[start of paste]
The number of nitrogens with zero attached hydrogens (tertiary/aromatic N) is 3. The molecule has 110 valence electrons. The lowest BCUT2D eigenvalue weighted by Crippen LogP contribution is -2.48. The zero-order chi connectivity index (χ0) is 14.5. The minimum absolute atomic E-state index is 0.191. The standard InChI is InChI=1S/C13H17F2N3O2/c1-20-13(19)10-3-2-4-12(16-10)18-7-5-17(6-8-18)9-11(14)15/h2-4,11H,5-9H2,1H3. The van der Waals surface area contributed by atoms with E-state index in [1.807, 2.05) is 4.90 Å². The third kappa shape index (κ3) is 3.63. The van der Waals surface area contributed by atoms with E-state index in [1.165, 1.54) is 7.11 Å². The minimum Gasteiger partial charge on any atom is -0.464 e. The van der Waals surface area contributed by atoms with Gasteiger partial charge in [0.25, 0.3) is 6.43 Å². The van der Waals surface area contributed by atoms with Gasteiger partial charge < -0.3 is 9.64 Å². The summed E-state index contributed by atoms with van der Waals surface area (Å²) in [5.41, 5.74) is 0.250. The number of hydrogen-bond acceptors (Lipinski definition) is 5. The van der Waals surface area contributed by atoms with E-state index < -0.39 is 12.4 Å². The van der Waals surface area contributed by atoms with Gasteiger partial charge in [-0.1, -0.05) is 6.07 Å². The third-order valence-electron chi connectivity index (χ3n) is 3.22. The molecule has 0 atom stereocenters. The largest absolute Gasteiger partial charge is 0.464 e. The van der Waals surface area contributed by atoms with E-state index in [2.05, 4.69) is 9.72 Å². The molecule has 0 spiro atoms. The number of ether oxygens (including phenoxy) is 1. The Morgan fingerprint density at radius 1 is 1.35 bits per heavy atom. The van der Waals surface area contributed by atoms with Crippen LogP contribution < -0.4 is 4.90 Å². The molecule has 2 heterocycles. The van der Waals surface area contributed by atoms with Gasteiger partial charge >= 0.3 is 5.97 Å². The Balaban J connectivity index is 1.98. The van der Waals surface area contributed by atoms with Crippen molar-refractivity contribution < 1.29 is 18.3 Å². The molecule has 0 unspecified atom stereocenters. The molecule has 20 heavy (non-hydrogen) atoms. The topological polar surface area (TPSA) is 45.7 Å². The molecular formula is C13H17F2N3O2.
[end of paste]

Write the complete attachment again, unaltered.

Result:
The number of nitrogens with zero attached hydrogens (tertiary/aromatic N) is 3. The molecule has 110 valence electrons. The lowest BCUT2D eigenvalue weighted by Crippen LogP contribution is -2.48. The zero-order chi connectivity index (χ0) is 14.5. The minimum absolute atomic E-state index is 0.191. The standard InChI is InChI=1S/C13H17F2N3O2/c1-20-13(19)10-3-2-4-12(16-10)18-7-5-17(6-8-18)9-11(14)15/h2-4,11H,5-9H2,1H3. The van der Waals surface area contributed by atoms with E-state index in [1.807, 2.05) is 4.90 Å². The third kappa shape index (κ3) is 3.63. The van der Waals surface area contributed by atoms with E-state index in [1.165, 1.54) is 7.11 Å². The minimum Gasteiger partial charge on any atom is -0.464 e. The van der Waals surface area contributed by atoms with Gasteiger partial charge in [0.25, 0.3) is 6.43 Å². The van der Waals surface area contributed by atoms with Gasteiger partial charge < -0.3 is 9.64 Å². The summed E-state index contributed by atoms with van der Waals surface area (Å²) in [5.41, 5.74) is 0.250. The number of hydrogen-bond acceptors (Lipinski definition) is 5. The van der Waals surface area contributed by atoms with E-state index < -0.39 is 12.4 Å². The van der Waals surface area contributed by atoms with Gasteiger partial charge in [-0.1, -0.05) is 6.07 Å². The third-order valence-electron chi connectivity index (χ3n) is 3.22. The molecule has 0 atom stereocenters. The largest absolute Gasteiger partial charge is 0.464 e. The van der Waals surface area contributed by atoms with E-state index in [2.05, 4.69) is 9.72 Å². The molecule has 0 spiro atoms. The number of ether oxygens (including phenoxy) is 1. The Morgan fingerprint density at radius 1 is 1.35 bits per heavy atom. The van der Waals surface area contributed by atoms with Crippen LogP contribution < -0.4 is 4.90 Å². The molecule has 2 heterocycles. The van der Waals surface area contributed by atoms with Gasteiger partial charge >= 0.3 is 5.97 Å². The Balaban J connectivity index is 1.98. The van der Waals surface area contributed by atoms with Crippen molar-refractivity contribution < 1.29 is 18.3 Å². The molecule has 0 unspecified atom stereocenters. The molecule has 20 heavy (non-hydrogen) atoms. The topological polar surface area (TPSA) is 45.7 Å². The molecular formula is C13H17F2N3O2.